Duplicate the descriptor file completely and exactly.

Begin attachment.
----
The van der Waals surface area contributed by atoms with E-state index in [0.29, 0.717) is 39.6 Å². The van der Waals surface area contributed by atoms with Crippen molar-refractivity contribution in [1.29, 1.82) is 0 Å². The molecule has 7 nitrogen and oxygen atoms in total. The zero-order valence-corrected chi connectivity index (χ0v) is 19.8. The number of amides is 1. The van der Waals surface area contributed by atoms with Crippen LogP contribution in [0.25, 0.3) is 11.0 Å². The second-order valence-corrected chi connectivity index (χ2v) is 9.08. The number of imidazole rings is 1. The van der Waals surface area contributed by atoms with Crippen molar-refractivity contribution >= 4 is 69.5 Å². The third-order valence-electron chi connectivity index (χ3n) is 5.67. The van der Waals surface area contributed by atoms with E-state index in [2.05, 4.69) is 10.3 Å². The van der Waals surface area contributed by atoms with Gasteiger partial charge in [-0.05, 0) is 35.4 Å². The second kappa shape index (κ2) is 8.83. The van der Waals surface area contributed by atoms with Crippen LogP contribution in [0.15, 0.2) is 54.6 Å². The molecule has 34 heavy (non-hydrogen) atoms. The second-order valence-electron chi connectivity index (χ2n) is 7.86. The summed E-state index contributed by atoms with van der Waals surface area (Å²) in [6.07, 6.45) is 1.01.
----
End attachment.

The van der Waals surface area contributed by atoms with E-state index in [0.29, 0.717) is 39.6 Å². The van der Waals surface area contributed by atoms with Crippen molar-refractivity contribution in [1.29, 1.82) is 0 Å². The molecule has 7 nitrogen and oxygen atoms in total. The zero-order valence-corrected chi connectivity index (χ0v) is 19.8. The number of amides is 1. The van der Waals surface area contributed by atoms with Crippen LogP contribution in [0.25, 0.3) is 11.0 Å². The second-order valence-corrected chi connectivity index (χ2v) is 9.08. The number of imidazole rings is 1. The van der Waals surface area contributed by atoms with Crippen molar-refractivity contribution >= 4 is 69.5 Å². The third-order valence-electron chi connectivity index (χ3n) is 5.67. The van der Waals surface area contributed by atoms with E-state index in [2.05, 4.69) is 10.3 Å². The van der Waals surface area contributed by atoms with Gasteiger partial charge in [-0.05, 0) is 35.4 Å². The second kappa shape index (κ2) is 8.83. The van der Waals surface area contributed by atoms with Crippen LogP contribution in [0.15, 0.2) is 54.6 Å². The molecule has 34 heavy (non-hydrogen) atoms. The second-order valence-electron chi connectivity index (χ2n) is 7.86. The summed E-state index contributed by atoms with van der Waals surface area (Å²) in [6.07, 6.45) is 1.01.